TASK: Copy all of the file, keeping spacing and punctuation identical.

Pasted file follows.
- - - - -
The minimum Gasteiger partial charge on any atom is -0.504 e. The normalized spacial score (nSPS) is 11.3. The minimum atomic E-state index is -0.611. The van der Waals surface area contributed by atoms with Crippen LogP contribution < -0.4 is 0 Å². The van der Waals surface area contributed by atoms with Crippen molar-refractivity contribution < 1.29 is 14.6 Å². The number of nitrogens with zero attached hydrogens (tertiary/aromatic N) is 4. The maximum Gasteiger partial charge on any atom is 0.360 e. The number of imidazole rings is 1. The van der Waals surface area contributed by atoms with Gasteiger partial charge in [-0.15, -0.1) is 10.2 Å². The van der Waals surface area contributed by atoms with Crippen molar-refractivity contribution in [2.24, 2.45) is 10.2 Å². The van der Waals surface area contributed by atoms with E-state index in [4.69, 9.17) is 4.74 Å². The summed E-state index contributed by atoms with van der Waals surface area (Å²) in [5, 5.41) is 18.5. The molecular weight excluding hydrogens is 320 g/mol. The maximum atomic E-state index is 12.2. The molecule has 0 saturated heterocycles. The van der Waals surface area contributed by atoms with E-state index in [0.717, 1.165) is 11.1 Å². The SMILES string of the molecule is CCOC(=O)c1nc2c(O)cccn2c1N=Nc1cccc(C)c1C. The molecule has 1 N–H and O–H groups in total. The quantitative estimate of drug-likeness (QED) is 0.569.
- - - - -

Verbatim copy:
The minimum Gasteiger partial charge on any atom is -0.504 e. The normalized spacial score (nSPS) is 11.3. The minimum atomic E-state index is -0.611. The van der Waals surface area contributed by atoms with Crippen LogP contribution < -0.4 is 0 Å². The van der Waals surface area contributed by atoms with Crippen molar-refractivity contribution < 1.29 is 14.6 Å². The number of nitrogens with zero attached hydrogens (tertiary/aromatic N) is 4. The maximum Gasteiger partial charge on any atom is 0.360 e. The number of imidazole rings is 1. The van der Waals surface area contributed by atoms with Gasteiger partial charge in [-0.15, -0.1) is 10.2 Å². The van der Waals surface area contributed by atoms with Crippen molar-refractivity contribution in [2.24, 2.45) is 10.2 Å². The van der Waals surface area contributed by atoms with E-state index in [4.69, 9.17) is 4.74 Å². The summed E-state index contributed by atoms with van der Waals surface area (Å²) in [5, 5.41) is 18.5. The molecular weight excluding hydrogens is 320 g/mol. The maximum atomic E-state index is 12.2. The molecule has 0 saturated heterocycles. The van der Waals surface area contributed by atoms with E-state index in [0.717, 1.165) is 11.1 Å². The SMILES string of the molecule is CCOC(=O)c1nc2c(O)cccn2c1N=Nc1cccc(C)c1C. The molecule has 1 N–H and O–H groups in total. The quantitative estimate of drug-likeness (QED) is 0.569.